I refused to help her explaining that I would not able to cope with these tasks and that organizing this holiday was not a good idea in my opinion. My friend was offended at me arguing she knew I was good at organizing events, drawing and acting, and decided that I just did not want to help her. This argument upset me and helped understand that with my negative thinking, not only do I miss my personal opportunities, but also do not use the chance to be helpful for other people. I decided to take part in the project, as well as work on my negative habit.
The preparation stage is very essential for the transformation into the action stage. This stage of putting the new behaviours into practice takes the longest period of approximately two months. The stage requires active involvement into behavioural change techniques.
Much depends on a person’s readiness and motivation to change, as well as external support. My first step was the analysis of my previous experience and understanding the causes of the problem: having low self-esteem and being afraid of a failure, I preferred to avoid responsibility and blame the circumstances for my problems; thus the World around me seemed to be very “negative” and hostile towards me. My second step was helping my friend with the abovementioned project. Besides, having read several brochures devoted to positive thinking, I chose a range of techniques I decided to apply to become a positive thinker.
Firstly, I tried to struggle my low self-esteem: I started working on tasks that seemed challenging and tried new hobbies. Secondly, I got the habit of accepting any trouble or failure with a joke and finding something positive in it. Thirdly, I decided to share positivism with other people: I made compliments, supported their ideas and initiatives. I followed my new rules for about two months.
While the action or will power stage enables one to practice new behaviours that trigger the transformation, after accomplishing the process, there is a need for one to retain the change. The maintenance stage of the model assists in ensuring that a person under counselling has a constant commitment towards sustainability of a newly accrued behaviour.
The positive changes that came into my life together with my new rules inspired me to continue following my strategy. To monitor the changes, I created a blog where I wrote three positive things that happened to me every day. Gradually, I became able to find 5-10 positive issues each time I wrote about my day. I noticed that positive thinking became my habit.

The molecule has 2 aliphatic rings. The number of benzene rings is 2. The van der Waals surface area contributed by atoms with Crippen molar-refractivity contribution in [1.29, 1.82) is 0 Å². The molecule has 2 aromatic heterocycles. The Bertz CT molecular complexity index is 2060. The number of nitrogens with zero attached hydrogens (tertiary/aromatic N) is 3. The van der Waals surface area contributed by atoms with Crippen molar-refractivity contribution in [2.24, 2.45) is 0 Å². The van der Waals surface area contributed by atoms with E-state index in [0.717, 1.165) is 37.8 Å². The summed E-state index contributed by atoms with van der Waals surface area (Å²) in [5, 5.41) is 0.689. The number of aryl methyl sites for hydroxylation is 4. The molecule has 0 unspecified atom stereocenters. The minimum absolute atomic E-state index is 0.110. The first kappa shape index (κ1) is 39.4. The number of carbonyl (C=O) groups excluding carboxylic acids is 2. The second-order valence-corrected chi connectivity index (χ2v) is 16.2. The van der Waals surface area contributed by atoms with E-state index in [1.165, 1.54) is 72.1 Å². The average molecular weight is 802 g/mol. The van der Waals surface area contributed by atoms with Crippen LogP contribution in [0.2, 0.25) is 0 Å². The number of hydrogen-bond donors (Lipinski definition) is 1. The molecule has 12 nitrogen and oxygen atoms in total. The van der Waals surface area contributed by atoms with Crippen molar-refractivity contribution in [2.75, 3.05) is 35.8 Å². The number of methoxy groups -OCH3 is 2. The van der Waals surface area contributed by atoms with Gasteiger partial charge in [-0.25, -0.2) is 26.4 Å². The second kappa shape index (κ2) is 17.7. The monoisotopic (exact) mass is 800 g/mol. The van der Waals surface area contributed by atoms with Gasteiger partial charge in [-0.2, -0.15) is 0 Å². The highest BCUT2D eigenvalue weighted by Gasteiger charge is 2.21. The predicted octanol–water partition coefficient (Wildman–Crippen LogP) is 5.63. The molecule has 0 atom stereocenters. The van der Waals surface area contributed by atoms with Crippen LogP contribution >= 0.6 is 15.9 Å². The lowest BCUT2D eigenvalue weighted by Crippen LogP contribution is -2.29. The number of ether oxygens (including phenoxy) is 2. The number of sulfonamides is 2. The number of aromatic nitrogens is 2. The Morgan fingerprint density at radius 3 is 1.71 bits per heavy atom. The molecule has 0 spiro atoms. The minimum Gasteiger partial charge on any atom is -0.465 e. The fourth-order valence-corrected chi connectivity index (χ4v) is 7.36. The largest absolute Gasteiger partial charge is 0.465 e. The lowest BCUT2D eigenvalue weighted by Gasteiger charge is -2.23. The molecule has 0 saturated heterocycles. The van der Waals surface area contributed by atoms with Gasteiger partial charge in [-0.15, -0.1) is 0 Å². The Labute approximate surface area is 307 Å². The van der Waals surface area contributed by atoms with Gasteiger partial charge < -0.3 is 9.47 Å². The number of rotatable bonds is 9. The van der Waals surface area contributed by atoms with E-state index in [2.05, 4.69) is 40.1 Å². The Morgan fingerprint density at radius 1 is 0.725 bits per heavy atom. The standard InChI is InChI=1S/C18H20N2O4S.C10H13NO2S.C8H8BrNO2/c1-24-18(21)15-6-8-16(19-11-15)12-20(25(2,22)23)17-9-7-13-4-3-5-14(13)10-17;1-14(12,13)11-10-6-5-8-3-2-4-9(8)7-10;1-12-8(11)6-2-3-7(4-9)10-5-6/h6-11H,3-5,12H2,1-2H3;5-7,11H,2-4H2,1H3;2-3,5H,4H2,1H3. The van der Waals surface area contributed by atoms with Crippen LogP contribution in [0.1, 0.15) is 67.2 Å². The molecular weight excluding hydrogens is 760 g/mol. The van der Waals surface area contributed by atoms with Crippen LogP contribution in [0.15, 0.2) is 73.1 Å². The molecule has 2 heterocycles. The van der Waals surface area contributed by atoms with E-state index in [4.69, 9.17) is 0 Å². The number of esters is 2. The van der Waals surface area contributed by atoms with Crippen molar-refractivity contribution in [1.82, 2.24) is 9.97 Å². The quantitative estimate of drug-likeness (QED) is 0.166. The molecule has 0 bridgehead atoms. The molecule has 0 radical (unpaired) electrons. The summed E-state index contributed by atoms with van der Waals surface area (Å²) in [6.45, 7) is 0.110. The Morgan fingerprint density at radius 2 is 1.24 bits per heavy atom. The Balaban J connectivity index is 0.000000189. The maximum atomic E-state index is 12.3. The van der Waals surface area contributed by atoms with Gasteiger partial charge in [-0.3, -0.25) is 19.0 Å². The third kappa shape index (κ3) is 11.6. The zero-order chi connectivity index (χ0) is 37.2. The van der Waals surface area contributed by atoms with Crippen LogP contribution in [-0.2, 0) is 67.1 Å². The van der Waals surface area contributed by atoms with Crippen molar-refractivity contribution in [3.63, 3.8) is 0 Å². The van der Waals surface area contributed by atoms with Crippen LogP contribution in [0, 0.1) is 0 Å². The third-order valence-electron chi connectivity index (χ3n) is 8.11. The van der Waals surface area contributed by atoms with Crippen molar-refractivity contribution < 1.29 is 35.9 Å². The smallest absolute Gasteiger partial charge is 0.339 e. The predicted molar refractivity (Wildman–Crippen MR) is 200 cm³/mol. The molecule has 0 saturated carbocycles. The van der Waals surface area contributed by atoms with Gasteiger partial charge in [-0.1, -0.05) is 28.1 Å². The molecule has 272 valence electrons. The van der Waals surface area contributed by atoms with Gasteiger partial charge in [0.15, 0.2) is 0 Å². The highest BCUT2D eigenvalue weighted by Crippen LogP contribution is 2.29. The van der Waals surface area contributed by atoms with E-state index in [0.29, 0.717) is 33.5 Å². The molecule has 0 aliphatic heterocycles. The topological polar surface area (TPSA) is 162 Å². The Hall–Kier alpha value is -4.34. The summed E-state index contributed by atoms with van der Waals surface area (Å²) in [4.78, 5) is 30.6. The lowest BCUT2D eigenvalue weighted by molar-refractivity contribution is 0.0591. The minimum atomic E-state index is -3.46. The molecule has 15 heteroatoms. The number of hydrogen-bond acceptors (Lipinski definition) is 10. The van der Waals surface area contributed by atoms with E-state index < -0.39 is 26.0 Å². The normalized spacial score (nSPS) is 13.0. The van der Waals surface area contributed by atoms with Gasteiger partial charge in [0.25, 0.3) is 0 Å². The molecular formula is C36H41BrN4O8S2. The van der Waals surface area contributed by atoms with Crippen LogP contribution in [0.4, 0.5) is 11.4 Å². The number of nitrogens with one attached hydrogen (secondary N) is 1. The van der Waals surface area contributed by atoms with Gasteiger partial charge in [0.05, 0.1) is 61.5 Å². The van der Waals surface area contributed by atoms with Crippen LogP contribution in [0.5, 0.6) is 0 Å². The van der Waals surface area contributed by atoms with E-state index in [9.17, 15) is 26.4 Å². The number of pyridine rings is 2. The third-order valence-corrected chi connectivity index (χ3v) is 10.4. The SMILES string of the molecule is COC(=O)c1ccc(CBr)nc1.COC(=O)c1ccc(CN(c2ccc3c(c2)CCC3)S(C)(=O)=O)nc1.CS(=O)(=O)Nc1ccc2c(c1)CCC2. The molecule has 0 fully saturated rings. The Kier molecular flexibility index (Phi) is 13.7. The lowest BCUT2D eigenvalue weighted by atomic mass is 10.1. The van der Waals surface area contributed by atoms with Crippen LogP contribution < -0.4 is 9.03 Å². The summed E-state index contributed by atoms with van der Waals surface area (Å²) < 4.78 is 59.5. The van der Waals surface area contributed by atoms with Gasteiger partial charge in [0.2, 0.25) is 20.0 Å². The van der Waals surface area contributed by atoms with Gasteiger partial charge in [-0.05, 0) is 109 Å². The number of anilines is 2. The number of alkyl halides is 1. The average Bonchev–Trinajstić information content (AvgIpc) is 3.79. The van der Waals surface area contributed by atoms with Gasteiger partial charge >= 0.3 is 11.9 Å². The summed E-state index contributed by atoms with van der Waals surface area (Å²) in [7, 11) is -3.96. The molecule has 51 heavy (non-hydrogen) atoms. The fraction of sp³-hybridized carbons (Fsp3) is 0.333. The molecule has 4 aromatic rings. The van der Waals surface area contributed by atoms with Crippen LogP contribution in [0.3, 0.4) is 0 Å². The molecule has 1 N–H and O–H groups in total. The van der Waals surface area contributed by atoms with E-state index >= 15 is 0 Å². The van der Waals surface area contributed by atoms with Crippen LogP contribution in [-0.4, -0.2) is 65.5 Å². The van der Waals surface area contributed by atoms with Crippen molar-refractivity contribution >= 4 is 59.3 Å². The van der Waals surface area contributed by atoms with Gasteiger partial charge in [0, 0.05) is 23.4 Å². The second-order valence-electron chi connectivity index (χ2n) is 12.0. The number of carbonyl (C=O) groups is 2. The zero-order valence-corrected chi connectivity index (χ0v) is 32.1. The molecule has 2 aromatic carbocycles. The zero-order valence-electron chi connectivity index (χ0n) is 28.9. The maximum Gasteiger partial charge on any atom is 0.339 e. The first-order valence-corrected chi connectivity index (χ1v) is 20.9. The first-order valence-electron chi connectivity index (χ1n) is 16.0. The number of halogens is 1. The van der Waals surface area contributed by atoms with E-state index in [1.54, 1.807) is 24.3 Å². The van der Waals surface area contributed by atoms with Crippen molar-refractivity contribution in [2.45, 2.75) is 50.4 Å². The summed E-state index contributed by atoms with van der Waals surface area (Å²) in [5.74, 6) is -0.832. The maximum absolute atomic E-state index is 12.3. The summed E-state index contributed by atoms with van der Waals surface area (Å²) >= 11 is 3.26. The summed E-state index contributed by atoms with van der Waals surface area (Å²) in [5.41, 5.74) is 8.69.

The last stage of the model implies the possibility of relapsing or falling back to the old behaviours. A person may fail to understand the importance or feel the easiness of changing a negative behaviour and thus revert to the habit even after accomplishing results. The positive changes were so evident that I completely understood the importance of being a positive thinker and thus avoided reverting to negativism.
My new achievements improved my self-esteem, and I became more resolute and courageous in struggling with my routine problems. Positive thinking had its result, and I felt no desire to be a negativist any more.
The essence of addiction can be defined as one’s desire to cope with a problem in the easiest way that takes his/her littlest efforts. In this sense, negative thinking can be considered to have the addictive nature: with his/her negativism, he/she defends him/herself from admitting the necessity to take more resolute actions and change his/herself. The “Stages of Change Model” offered by Prochaska and Diclemente gives an opportunity to deal with negative thinking as an addiction and change one’s behavior.
Having gone through all six stages, I managed to understand the causes of my negative thinking and overcome this destructive habit. While I received certain push from the external environment, I nevertheless had to develop a plan of action and follow it precisely. The positive changes that came into my life demonstrated that my efforts were reasonable and inspired me to continue working on myself.
American Counselling Association (ACA). (2011). Information.
Alexandria, VA: Retrieved 3 April 2011 from http://www.counseling.org/ Chansky, T.E. (2008).
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Los Angeles, CA: Prelude Press. Sasson. R. (2011). The Power of Negative Thinking. Retrieved 3 April 2011 fromhttp://www.
successconsciousness.com/index_00002d.htm Thombs, D. L. (2006). Introduction to addictive behaviours. New York, NY: The Guilford Publication Inc.